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Last edited by JustDressageIt; 10-10-2019 at 02:22 PM.
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post #5 of 57 Old 10-10-2019, 02:53 PM
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You really need to get both ponies checked over by a vet, if the one is pregnant you need to have some idea when she’s likely to give birth. The other one needs those eyes checked urgently.
Both ponies need deworming and if you’re in the US they need at least to be legal for rabies shots and Coggins test plus they should have tetanus shots

Keeping them on the restricted grazing is a good thing, welsh ponies are very prone to getting laminitis.
If you decide to keep them you need to learn as much as possible about it.

They’re also very smart, they’ve got a lot of Arabian blood in them from years back when it was introduced to refine them. That has the upside of making them very trainable but the downside of them picking up bad habits too as they will see being allowed to do wrong things as OK and become little monsters.

Never assume they’re broke and child safe without a trainer working with them to confirm that.

I think that selling them won’t be easy in their current state. If you don’t want to keep them maybe a rescue would take them in.
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Just winging it is not a plan
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post #6 of 57 Old 10-10-2019, 02:55 PM
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Those ponies are just gonna end up laminitic, in pain and dead if you don't intervene.

- They need their teeth looked after so they can chew properly and if ridden with a bit - to keep them comfortable. My horse gets done twice a year but once a year routine is normal.
- What about vaccines?
- What about worming treatment?
- What about farrier and feet care (every 4-6 weeks, this isn't the wild their feet wont self trim enough and diet plays a factor too)
- What about lamintis/founder aka "horse diabetes". Ponies very prone to it. VERY. Your dads new ponies will get it 100% based off the info you provided. It's just as dangerous in ponies as it is humans except.. no hoof no horse right?
- what about dealing with mites and thrush of the hoof/white line disease... quite common where its wet etc and even then not just only
- what about pasture and manure management?

Common issues that arise for an experienced person can be life threatening for the horse in the hands of the ignorant. Not to say they aren't robust. But if your dad wants ridden ponies and wants to "backyard" it that's fine but he needs someone experienced involved to help guide for all of the above. This isn't something you wing - I mean anyone can, but it's the ponies that suffer.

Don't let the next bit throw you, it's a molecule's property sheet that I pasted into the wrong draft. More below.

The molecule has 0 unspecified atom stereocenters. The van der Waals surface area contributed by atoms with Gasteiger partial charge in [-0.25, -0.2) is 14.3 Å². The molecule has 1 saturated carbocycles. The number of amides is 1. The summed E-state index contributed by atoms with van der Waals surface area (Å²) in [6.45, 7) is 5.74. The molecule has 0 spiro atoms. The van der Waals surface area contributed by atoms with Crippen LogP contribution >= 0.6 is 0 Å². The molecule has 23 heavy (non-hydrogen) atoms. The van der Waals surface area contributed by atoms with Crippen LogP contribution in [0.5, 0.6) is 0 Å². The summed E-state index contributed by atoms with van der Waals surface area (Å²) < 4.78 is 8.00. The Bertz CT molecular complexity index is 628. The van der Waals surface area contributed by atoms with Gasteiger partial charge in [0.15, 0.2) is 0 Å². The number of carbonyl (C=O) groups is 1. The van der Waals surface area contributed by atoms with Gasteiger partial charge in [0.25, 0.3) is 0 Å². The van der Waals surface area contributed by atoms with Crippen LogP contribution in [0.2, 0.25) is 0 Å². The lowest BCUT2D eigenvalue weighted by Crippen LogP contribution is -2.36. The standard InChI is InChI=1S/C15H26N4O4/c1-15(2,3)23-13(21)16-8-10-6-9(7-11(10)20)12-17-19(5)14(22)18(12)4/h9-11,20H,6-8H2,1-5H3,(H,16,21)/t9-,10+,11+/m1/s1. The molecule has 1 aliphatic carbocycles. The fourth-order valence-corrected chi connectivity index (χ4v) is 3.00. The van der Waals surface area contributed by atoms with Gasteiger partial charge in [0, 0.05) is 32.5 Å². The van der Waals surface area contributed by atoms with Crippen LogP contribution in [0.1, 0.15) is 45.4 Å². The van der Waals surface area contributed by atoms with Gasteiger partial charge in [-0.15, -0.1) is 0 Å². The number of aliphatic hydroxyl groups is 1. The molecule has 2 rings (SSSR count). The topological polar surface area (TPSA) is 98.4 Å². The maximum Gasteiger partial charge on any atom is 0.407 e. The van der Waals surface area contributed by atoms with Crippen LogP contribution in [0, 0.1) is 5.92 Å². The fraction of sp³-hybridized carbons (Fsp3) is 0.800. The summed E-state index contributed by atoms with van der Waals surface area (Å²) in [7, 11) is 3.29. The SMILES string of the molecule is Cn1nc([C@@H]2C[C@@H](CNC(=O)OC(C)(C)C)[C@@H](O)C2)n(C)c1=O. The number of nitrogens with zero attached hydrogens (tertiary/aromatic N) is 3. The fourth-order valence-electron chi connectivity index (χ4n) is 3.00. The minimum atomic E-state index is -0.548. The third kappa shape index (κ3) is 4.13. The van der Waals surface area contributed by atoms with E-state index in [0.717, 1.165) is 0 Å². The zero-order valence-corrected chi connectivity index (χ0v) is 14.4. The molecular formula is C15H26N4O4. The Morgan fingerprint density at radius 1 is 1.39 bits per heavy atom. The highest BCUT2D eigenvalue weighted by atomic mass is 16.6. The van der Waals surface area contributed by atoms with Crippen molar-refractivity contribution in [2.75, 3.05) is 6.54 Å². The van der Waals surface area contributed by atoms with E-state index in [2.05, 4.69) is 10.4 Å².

So if your dad can't be convinced to help treat existing health issues and the above... then I'd say its kinda to PTS or try find a rescue and give them up. Even getting a healthy horse can be a huge effort to get to a point you can ride etc. I'd definitely be wary about letting the kids on and around them without someone to keep their behaviour in check. They aint chickens. They can do a lot of damage.

Sorry if my post comes off strong. You are in a difficult situation.
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post #7 of 57 Old 10-10-2019, 03:12 PM
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I think you should have your dad read these posts.

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post #8 of 57 Old 10-10-2019, 03:13 PM Thread Starter
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ACinATX, I will definitely ask a neighbor down the road with horses to come look at them and assess them. That seems simple now that it's in print, but I hadn't thought if it till you mentioned it.
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post #9 of 57 Old 10-10-2019, 03:17 PM Thread Starter
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Kalraii

"I'd say its kinda to PTS or try find a rescue and give them up."

I'm not sure what this abbreviation meant.
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post #10 of 57 Old 10-10-2019, 03:20 PM Thread Starter
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Jaydee: I know Dad has a farrier set up to check their hooves. (To my untrained eye, their hooves look rough.) I've asked Dad to get the eye issue checked out also. I'd hate her to be in pain from her buggy eye.